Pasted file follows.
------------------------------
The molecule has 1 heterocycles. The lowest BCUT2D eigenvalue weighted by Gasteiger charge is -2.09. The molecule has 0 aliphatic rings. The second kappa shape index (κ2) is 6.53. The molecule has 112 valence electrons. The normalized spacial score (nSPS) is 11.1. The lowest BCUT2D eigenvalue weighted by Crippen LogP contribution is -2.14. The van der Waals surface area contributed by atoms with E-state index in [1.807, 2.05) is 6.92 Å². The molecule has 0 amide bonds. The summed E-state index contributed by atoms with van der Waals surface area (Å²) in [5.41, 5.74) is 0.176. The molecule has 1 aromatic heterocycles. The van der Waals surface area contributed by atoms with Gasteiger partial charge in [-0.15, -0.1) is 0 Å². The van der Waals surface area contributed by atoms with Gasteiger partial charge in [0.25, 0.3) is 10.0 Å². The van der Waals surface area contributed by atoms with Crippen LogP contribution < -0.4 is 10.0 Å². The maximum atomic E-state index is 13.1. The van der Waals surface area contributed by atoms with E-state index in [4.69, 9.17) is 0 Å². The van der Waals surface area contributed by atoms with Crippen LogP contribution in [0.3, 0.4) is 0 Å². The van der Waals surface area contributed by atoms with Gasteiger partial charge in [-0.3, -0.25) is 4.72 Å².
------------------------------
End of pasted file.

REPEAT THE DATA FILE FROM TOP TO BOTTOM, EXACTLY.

The molecule has 1 heterocycles. The lowest BCUT2D eigenvalue weighted by Gasteiger charge is -2.09. The molecule has 0 aliphatic rings. The second kappa shape index (κ2) is 6.53. The molecule has 112 valence electrons. The normalized spacial score (nSPS) is 11.1. The lowest BCUT2D eigenvalue weighted by Crippen LogP contribution is -2.14. The van der Waals surface area contributed by atoms with E-state index in [1.807, 2.05) is 6.92 Å². The molecule has 0 amide bonds. The summed E-state index contributed by atoms with van der Waals surface area (Å²) in [5.41, 5.74) is 0.176. The molecule has 1 aromatic heterocycles. The van der Waals surface area contributed by atoms with Gasteiger partial charge in [-0.15, -0.1) is 0 Å². The van der Waals surface area contributed by atoms with Gasteiger partial charge in [0.25, 0.3) is 10.0 Å². The van der Waals surface area contributed by atoms with Crippen LogP contribution < -0.4 is 10.0 Å². The maximum atomic E-state index is 13.1. The van der Waals surface area contributed by atoms with E-state index in [4.69, 9.17) is 0 Å². The van der Waals surface area contributed by atoms with Crippen LogP contribution in [0.3, 0.4) is 0 Å². The van der Waals surface area contributed by atoms with Gasteiger partial charge in [-0.3, -0.25) is 4.72 Å².